HtN: When was the last time, though, when she even had a visitor?
PF: Well, they did cut something. This is not a visitor. A long time. Long time. She had her husband, now dead, had made huge, a giant statues, sort of statues, models of himself in all the rooms so that she wouldn’t feel lonely.
HtN: Of course.
PF: Yeah. Well, they’re not there anymore, but I didn’t feel lonely anyway when I saw the movie because I knew they were there. I believe that the kind of person she is, or the way that you play her, is that it’s total belief in everything you do. There’s not triple levels..
PF: Even when she’s telling two stories at the same time, she’s so committed in the one until she gets to that one. It’s just total laser vision to what she’s talking about.
HtN: Absolutely. Okay. Let me ask you a question now that has nothing to do with the film.
HtN: Because we’re living through impeachment number two. You made a movie about the previous most-important thing to ever happen politically.
HtN: Now, in the grand scheme of things, that is going to seem so minor. I’m curious about when you were on set for All the President’s Men, did you think about the sort of political implications of codifying, making the definitive movie about what had happened, in a way that people are going to watch it for the next 30 years? We don’t have that movie yet. I’m wondering, in five years when they make a movie about the Trump impeachment, what will it feel like to be on set?
PFr: I want to go back and tell you something that I think you’ll find interesting about the original one, which is that we were the extras as well, so when there were pictures of the newsroom, it was us and not extras, so that when we did come on, you either subconsciously or actually realized that we were the ones running around in the room. So It’s been a couple of weeks since we’ve done some of those, and it’s about time to do my scene, my big scene. My only scene, I think. I said to Redford, “Listen, I have to ask you something. Why do you think, since this woman” -– Marilyn Berger is what her real name was -– “Marilyn Berger was such a good journalist. Why did she sit on that story? How could she sit on it like that? Especially then, when it explains so much or it reveals so much.” He said, “Huh.” He left where we were sitting having a cup of coffee and comes back and he said, “I just called her.” I said, “Called who?” He said, “Marilyn Berger.” I said, “You did?” He said, “Yes, and I asked her, and she said, ‘Well, I guess I just didn’t have the taste for the jugular that those two guys had.'” And that was my big line in the movie.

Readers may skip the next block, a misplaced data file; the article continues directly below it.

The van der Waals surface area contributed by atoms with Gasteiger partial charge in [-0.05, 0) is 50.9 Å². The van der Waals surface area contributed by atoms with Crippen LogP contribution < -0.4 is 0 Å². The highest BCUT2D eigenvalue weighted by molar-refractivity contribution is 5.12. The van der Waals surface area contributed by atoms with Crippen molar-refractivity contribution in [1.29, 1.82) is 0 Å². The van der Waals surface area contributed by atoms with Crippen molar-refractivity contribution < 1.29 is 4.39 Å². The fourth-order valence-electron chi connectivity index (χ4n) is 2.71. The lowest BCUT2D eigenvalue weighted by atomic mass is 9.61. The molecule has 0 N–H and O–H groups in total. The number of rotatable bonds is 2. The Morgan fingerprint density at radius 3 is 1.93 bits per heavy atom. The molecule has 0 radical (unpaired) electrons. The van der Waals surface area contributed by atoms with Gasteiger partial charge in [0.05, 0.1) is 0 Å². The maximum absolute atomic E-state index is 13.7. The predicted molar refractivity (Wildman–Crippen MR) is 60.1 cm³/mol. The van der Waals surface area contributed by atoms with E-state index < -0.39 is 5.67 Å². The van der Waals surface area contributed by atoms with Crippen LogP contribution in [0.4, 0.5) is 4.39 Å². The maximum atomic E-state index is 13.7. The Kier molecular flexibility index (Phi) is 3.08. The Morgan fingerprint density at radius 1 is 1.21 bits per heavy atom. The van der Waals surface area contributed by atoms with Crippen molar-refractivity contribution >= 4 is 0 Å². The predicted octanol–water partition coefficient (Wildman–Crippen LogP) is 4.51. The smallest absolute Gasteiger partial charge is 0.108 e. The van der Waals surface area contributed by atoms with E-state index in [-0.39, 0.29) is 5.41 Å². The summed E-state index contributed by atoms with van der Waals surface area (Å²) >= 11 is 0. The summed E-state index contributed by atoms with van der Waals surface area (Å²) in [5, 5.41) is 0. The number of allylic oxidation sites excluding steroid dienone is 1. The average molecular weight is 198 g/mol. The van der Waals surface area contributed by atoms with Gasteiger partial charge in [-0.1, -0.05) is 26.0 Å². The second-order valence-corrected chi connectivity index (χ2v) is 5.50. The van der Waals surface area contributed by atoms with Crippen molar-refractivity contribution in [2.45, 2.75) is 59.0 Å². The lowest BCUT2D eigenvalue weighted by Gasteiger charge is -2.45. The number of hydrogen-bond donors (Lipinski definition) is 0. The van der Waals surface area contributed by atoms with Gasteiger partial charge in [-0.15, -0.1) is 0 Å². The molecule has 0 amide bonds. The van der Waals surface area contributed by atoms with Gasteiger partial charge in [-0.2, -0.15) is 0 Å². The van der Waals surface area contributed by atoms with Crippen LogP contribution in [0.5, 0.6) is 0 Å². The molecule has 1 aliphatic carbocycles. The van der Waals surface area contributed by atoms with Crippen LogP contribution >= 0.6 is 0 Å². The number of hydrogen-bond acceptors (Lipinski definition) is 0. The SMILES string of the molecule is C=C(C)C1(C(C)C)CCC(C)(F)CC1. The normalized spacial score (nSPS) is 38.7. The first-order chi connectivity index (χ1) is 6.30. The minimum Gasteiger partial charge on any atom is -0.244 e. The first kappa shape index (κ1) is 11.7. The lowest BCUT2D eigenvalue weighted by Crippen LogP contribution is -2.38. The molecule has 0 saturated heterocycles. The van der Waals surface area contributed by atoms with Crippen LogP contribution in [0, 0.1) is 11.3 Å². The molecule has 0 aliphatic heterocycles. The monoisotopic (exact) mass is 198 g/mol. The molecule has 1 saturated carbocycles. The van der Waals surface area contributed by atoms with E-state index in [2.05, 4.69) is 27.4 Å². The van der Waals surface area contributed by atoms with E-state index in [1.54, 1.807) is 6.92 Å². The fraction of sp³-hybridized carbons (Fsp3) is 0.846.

PF: Because he said, “That’s perfect. That’s wonderful, because people will be asking the same thing as you were asking.” So that’s why that line is in there. So, what was your question? But don’t you like that story?
HtN: I love that story. It’s great. It’s amazing.
PF: What’s the question?
HtN: The question was, what did it feel like being on set knowing that you were making the thing that people are going to watch for years about that issue?
PF: You know, I think that’s my same answer that I’ve been saying all along. I think, it’s not that I don’t think, but when I’m there, I’m there. When I go home, I’m out in the world. Well, I had read the book, and of course I’d lived through it. I’d stayed, when I was doing a musical in a pre-Broadway, in Washington, at the Watergate.
HtN: Oh wow.
PF: But I don’t think I really put it in the concept of the bigger world. It’s not because we’re all dimwits, but the bigger world is not going to help us in our smaller world. You know? I don’t remember. It was a long time ago. A long time ago. I don’t think I knew I was making history. I mean, participating in history.
– Bears Rebecca Fonté (@BearsFonte)